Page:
KL City FC saga shows how politics can ruin the beautiful game

The latest saga involving Kuala Lumpur City FC should be beneath the beautiful game.

It is a power struggle among politicians eager to make an impression and gain political mileage as the nation gears up for the 15th General Election.

The infighting within Umno has somewhat fuelled the need for at least one of its leaders to take over the reins of the club, perhaps to use it as a platform to gain political mileage.

KL City FC footballers and team officials have not received their salaries for the past two months. This, despite the city team winning the Malaysia Cup just four months ago – a feat it last achieved in 1989.

The problem? Kuala Lumpur FA is headed by Khalid Abdul Samad, an Amanah MP. Khalid was elected president in 2019 when he was the Federal Territories minister during Pakatan Harapan’s (PH) brief stint in Putrajaya. His term ends next year.

However, there’s been plenty of political instability since PH crumbled in February 2020. This instability had hurt KLFA, and KL City FC, too.

While Khalid continued as president, he had to deal with Umno leader, Tan Sri Annuar Musa as the then Federal Territories minister. The ministry oversees City Hall – the local council that has been funding the Kuala Lumpur football team for decades – during good times, and bad.

Being a football man himself, Annuar had intentions of taking over, but somehow, the status quo remained.

City Hall continued its obligation in funding some 40 per cent of the team’s overall budget last season, and KL City FC went on to defeat Johor Darul Ta’zim 2-0 in the final of the Malaysia Cup last November.

The lifting of the prestigious trophy was widely celebrated by diehard KL City FC fans, won the club a legion of new supporters, and satisfied those who simply despised the Southern Tigers.

Even the politicians jumped on the bandwagon. Annuar, who was then the Communications and Multimedia minister, went on the field to lift the trophy, while his successor at the Federal Territories Ministry, Datuk Seri Shahidan Kassim – who was also at the stadium – watched from the stands. He later posted about the apparent snub on social media.

There was even a suggestion to hold a street parade to celebrate the win, but that was cancelled at the eleventh hour, due to Covid-19 concerns.

Basically, everyone jumped on the bandwagon.

Today, Shahidan seems to want a piece of KLFA and KL City FC. That would mean booting Khalid out and taking full control.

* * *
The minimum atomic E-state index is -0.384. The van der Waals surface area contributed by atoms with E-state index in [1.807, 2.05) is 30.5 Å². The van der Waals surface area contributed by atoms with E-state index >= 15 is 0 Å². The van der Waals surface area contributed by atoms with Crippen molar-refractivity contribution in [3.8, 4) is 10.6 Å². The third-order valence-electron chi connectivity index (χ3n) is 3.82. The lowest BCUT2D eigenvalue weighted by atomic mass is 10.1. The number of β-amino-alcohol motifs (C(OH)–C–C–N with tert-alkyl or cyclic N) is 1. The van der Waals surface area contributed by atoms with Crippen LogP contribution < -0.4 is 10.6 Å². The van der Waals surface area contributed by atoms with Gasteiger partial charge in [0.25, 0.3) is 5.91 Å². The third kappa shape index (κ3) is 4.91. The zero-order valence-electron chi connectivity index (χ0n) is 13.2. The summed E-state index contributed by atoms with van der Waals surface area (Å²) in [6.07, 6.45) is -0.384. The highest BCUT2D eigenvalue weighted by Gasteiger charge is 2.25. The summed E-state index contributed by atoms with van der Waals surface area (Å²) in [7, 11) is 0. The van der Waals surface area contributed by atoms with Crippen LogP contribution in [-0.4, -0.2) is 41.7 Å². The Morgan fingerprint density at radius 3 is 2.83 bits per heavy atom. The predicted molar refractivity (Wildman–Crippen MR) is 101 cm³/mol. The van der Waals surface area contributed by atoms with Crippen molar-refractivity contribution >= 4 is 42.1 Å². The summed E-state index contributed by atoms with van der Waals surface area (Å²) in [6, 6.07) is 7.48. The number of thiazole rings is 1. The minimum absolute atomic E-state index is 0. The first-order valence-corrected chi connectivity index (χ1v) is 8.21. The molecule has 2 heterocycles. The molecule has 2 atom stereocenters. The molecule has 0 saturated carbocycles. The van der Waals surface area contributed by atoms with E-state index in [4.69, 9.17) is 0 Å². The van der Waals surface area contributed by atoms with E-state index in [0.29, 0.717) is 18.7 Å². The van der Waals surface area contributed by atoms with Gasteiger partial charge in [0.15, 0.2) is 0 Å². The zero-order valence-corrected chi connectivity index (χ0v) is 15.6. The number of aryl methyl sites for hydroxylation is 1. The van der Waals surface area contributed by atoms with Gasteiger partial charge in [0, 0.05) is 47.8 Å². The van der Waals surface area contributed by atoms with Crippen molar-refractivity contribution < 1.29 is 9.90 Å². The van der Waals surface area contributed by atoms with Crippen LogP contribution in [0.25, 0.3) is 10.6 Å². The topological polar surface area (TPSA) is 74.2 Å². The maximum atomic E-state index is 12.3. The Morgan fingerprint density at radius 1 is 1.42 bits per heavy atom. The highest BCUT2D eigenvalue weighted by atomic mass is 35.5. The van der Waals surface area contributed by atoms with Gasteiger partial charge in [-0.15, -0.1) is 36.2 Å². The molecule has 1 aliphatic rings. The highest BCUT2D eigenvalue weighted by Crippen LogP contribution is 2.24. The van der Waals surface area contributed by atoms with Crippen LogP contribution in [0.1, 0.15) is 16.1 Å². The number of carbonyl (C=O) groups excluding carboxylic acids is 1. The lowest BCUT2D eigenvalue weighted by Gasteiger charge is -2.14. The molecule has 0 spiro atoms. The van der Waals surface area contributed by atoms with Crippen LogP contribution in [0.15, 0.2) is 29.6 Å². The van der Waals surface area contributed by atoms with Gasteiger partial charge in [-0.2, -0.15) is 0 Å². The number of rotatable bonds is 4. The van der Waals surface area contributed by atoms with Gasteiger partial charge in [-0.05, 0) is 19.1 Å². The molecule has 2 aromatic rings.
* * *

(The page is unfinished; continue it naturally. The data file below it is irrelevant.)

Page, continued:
Just like Annuar who once led Kelantan FA and was part of the FA of Malaysia (FAM), Shahidan knows that sports can elevate one’s status.

Shahidan once wore several hats in various national and state sports bodies and was involved with Perlis FA and FAM.

He needs to be seen and knows that football will bring him that visibility.

Perlis football is in the doldrums, so Kuala Lumpur is his best bet of making a comeback in the sporting scene. Such a move could also strengthen his position within a fragmented Umno, where everyone thinks they have a shot at being numero uno – convicted or not.

It’s all about popularity and having more clout. A team playing in top flight football could do the trick.

Football remains Malaysia’s most popular sport, despite struggling at the Southeast Asian level, for decades.

Prime Minister Datuk Seri Ismail Sabri Yaakob recently allocated FAM RM10 million for its development programme, sidelining other sports bodies that have achieved much more on the international stage. That says a lot.

Many nations in the region have progressed, but football in Malaysia is happy to bask in past glories. Politicians have no qualms about taking the fans for a ride – again and again.

As for the KLFA and KL City FC management and team, it’s back to square one.

If they don’t play ball, then they won’t get funds from City Hall. Sponsors will also shy away if the team is “not friendly” to the current administration.

But, doesn’t KL City FC have surplus sponsorship money to take them through the new season? Wasn’t there any financial planning involved? Did the team sign up or retain its existing players without any black and white commitment from City Hall and the sponsors?

Some argue that if Khalid truly has football in his heart, he should just make way for someone else within the current administration to run the show.

However, doing so would set a bad precedent and promote instability, for this would mean that there would have to be a changing of the guard each time there’s a power shift at the Federal level.

It is understood that efforts are being made to ensure that the players’ and officials’ wages are paid by this week. This, hopefully, will allow the team to move forward.

But that’s not the point.

Here’s a classic tale of a football team that ended its 2021 Super League season by sitting at the sixth spot, and then went on to win the Malaysia Cup.

Instead of being rewarded, they are being penalised.

The only way out is for politicians to be shown the red card and not be involved in sports, so that decisions can be made based on merit and results. Not political affiliations.

Otherwise, all this talk of injecting professionalism in football should be flushed down the drain, once and for all.

This nauseating episode has certainly ruined the beautiful game.